She was fascinated with the story. She felt like that cockroach: ignored, insignificant, someone who didn’t matter. This was a tale she could relate to, not the silly romances her mother read, or serious books about drugs or divorce. Her father had introduced her to the classics and that’s what she stuck with, even if her mother thought they were slightly beyond her comprehension.

Tanya never felt like a child. Her mother joked that she popped a middle-aged adult out of her womb.

“Taaannnya,” her mother called from the basement.

The clip clop of Mother’s shoes on the stairs alerted Tanya that her pleasant afternoon of reading was about to be disturbed.

The door leading to the basement opened. “What in the world are you doing in this furnace?” Her mother waved her hand in the air. “Geez it’s hot up here. I’m melting and I’ve been here less than a minute. Come downstairs where it’s cool.”

“I was reading,” Tanya answered.

Her mother narrowed her eyes and took a step closer to Tanya. She flipped over the book. “Oh for Christ’s sake. I’m going to kill your father. Metamorphosis. What the hell was he thinking? As if you’re not odd enough without him exposing you to books like this. Frank,” she yelled.

The heavy footsteps of Tanya’s father ascended the stairs.

“What?” he answered.

His lumbering form reached the doorway. “Hi kiddo. Are you enjoying the book?”

Tanya’s mother glared.

“Yeah, it’s really good, Dad.”

“Are you crazy? Metamorphosis, Frank? Next thing you know you’ll be giving her Tolstoy or Chaucer.”

“Oh, good ideas.” Her mother shook her head. “She’s eleven, Frank, not thirty.”

“Nothing wrong with introducing our daughters to the classics at an early age.”

“She should be out playing with her friends, not hiding away in this oven, reading books meant for adults.”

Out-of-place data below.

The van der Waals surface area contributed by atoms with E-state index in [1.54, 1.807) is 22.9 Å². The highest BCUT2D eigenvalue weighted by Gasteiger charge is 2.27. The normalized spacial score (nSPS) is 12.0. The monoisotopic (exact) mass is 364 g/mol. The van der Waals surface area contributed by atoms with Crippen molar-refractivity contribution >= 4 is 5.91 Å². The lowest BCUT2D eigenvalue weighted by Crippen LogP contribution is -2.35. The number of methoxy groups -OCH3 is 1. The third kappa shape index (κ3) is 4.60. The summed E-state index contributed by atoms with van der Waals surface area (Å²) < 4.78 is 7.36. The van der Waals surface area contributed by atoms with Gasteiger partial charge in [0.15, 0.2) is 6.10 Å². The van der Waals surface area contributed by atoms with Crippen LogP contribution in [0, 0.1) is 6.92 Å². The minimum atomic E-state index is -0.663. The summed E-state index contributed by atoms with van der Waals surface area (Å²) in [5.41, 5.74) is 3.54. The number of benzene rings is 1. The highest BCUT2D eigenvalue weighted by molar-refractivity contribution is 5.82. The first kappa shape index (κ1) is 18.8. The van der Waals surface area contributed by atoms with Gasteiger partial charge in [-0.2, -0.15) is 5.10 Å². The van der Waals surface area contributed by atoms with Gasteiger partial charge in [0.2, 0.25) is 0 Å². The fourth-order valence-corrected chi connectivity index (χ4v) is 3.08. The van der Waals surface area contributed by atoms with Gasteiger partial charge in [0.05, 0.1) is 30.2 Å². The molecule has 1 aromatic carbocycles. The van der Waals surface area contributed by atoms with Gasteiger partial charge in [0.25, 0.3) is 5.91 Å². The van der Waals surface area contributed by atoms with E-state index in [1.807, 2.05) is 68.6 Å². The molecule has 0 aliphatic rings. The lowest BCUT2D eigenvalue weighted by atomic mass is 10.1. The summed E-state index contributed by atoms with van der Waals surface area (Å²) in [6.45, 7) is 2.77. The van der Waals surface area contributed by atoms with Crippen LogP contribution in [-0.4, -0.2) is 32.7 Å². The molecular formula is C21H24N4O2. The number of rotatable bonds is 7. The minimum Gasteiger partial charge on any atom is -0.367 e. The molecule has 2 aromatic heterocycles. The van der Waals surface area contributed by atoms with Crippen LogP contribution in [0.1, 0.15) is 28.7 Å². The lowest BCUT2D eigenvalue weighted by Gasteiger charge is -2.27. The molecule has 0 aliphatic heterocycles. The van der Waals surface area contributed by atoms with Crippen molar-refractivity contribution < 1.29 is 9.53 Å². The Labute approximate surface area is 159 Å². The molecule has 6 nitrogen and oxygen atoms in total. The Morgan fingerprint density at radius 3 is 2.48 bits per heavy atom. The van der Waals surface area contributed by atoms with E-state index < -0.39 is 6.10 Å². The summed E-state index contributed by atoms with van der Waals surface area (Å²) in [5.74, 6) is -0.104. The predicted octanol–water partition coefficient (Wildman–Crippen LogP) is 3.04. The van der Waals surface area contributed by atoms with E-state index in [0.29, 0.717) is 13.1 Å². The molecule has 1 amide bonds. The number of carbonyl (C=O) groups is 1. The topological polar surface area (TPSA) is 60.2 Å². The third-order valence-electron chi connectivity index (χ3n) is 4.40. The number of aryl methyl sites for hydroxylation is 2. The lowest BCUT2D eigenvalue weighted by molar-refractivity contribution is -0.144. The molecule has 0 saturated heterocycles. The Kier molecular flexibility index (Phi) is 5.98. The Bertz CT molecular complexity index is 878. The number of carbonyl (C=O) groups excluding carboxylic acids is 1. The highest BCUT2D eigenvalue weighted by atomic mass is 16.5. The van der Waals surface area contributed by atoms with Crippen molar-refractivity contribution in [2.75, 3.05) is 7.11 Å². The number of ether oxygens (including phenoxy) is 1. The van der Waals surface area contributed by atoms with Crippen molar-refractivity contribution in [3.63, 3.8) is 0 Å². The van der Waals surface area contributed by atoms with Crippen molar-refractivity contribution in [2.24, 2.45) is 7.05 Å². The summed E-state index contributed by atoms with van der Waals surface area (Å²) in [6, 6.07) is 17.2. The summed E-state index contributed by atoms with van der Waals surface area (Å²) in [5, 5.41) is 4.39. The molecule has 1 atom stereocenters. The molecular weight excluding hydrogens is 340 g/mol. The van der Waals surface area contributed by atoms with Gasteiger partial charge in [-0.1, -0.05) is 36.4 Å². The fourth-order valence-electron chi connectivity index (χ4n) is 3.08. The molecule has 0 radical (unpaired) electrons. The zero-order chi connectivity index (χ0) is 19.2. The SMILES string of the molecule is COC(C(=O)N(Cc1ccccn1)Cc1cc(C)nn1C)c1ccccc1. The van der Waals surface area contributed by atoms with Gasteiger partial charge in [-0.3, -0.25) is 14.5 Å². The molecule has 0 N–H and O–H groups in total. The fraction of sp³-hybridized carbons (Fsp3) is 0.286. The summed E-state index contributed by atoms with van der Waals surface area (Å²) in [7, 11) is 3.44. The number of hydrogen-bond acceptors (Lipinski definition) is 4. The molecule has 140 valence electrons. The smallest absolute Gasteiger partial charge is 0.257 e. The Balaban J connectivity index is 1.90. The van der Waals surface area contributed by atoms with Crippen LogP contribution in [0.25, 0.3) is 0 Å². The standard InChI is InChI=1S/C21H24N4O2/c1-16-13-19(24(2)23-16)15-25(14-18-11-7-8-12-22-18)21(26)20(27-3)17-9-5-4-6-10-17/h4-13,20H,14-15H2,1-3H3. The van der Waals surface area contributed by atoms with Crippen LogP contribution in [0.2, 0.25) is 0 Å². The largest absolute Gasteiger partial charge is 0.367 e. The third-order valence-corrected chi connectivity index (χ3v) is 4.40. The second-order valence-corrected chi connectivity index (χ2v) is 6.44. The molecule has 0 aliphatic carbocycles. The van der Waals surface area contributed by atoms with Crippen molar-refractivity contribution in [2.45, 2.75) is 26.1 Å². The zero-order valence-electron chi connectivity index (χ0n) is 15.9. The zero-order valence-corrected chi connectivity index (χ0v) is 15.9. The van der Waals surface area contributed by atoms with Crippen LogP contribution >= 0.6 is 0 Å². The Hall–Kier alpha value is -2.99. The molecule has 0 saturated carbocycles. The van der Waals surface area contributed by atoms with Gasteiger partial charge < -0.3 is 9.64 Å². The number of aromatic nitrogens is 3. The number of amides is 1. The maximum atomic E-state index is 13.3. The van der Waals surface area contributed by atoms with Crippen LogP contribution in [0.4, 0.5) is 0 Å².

“I don’t have any friends,” Tanya whispered.

Her mother pushed the unruly brown curls away from Tanya’s forehead. “Oh honey, that’s because you lock yourself away and read all day long. Why don’t you go for a bike ride or something with your sisters when they get back from the pool?”

“Can’t I please finish the book? They won’t want me tagging along anyway.”

“Sure they will.”

“No, they won’t. They both have boyfriends.”

Her mother sighed. “Well at least come downstairs and talk with your grandmother and me. It’s too hot up here.”

Tanya resigned herself to spending time with her parents and grandmother until she could sneak away again and get lost in a new book. The characters came alive for her when she was reading. She often found that if she tried really hard she’d be able to jump into the pages and the adventures within.

I don’t know if it is a good thing or a bad thing to model my characters from people I know and from my own personal life experiences, but I know I’m not likely to stop. My books have enough quirk and oddity without the need to completely eliminate my life experiences. Besides, I suspect it is likely the only thing grounding the books to a tiny bit of reality…something to help people relate. If you want to check out any of my books and get a glimpse into the real Annette Mori, you can certainly find bits and pieces of me within.

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covers 10-18

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5 thoughts on “Character Assassination or Hyperbole?

  1. I believe my best characters come from pieces of me. Morphing into my babies as the book develops. I could never stop using my life’s journey. Giving us a piece of yourself Annette through your books is a gift to your readers. I personally thank you.

    Liked by 1 person

  2. I believe that it’s good advice overall to have a workshop tell people not to use personal anecdotes in their writing…if you’re an amateur. Everybody thinks that the things that happen in their lives are witty, scary, heartbreaking, romantic, and every other emotion possible, when if fact they aren’t necessarily literary worthy even with embellishment. But we’re professionals. You’re a Goldie winner for goodness sake. You have a style. Would you have somebody tell you that your style isn’t working? I think not. I’m not a best seller, and think the likelihood I will be isn’t great, but I am nominally successful. And there is a part of me in every book I write, a part of my life in every book I write. I use a free flow of consciousness when I write instead of outlining the book first. Is that the proper method? Hardly. Annette, take what you can from the workshops and classes that you are involved in, but don’t hold them as gospel. They do have to address a broad spectrum of attendees. But don’t let anybody tell you that you ‘have’ to do anything. And don’t forget to *breathe*! 😉

    Liked by 1 person